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computational cost. However, the traditional averaging laws are, in general, only feasible for

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homogeneous and linearly non-uniform systems. Because of the significant dynamic multiscale nature of the engineering systems, especially at mesoscales (Li, 2015a), they usually suffer from

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low accuracy or even poor validity. For example, the two-fluid model (TFM) for gas-solid flow with drag laws based on uniform suspension results in unreasonable prediction of the overall slip

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velocity between the two phases (Li and Kwauk, 1994; Yang et al., 2003a; Lu et al., 2013).

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 Multiscale methods are promising, but their computational cost for engineering simulation is still very demanding. The essence of multiscale methods lies in explicitly taking into account the effect of mesoscale structures, which is different from simple averaging of microscale behaviors to macroscale properties directly. Multiscale methods become a must when no clear scale separation presents in the system, as in the case of gas-solid flow (Li and Kwauk, 1994; van der 6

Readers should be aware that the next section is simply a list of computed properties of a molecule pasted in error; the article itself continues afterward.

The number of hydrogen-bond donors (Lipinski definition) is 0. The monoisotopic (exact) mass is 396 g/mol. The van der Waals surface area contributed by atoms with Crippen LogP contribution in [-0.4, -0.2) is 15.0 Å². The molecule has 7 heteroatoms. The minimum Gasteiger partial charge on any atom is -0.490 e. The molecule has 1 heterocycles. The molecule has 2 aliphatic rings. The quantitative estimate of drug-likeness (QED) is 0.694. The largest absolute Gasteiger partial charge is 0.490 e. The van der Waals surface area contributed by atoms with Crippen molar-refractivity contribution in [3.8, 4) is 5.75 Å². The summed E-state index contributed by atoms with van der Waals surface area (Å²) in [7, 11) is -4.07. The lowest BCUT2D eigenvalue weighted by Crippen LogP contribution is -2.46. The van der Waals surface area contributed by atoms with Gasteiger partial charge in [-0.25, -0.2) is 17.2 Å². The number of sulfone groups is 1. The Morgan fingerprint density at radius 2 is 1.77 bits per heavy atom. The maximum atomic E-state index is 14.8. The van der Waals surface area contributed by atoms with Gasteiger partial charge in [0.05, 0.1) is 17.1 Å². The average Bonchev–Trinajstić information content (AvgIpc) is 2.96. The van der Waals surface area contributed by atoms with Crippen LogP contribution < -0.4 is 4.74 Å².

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Hoef et al., 2008), or the first-principles approach is too expensive, as in the case of turbulence. However, developing reliable mesoscale models has been difficult, regressed correlations from experiments are usually not general enough (Li and Kwauk, 2003; Li et al., 2016) whereas theoretical models are even less developed due to limited understanding of the mechanisms

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involved in the mesoscale behavior (Li and Huang, 2018; Sundaresan et al., 2018). In fact, even when the mesoscale behaviors, rather than the macroscale behaviors in engineering systems, are of interest for the exploration of the mesoscale models, the first-principles simulation cost involved is typically beyond attainment yet (Ge et al., 2011). Another category of multiscale

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methods, namely concurrent multiscale modeling (Miller and Tadmor, 2009) with spatial and/or temporal coupling of simulation methods at different scales, may be easier to implement, but their computational cost are also very demanding. Meanwhile, the coupling schemes, such as

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those between molecular dynamics simulations and continuum methods (Connell and Thompson, 1995; Mohamed and Mohamad, 2009), are not theoretically settled yet (Wijesinghe and

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Hadjiconstantinou, 2004).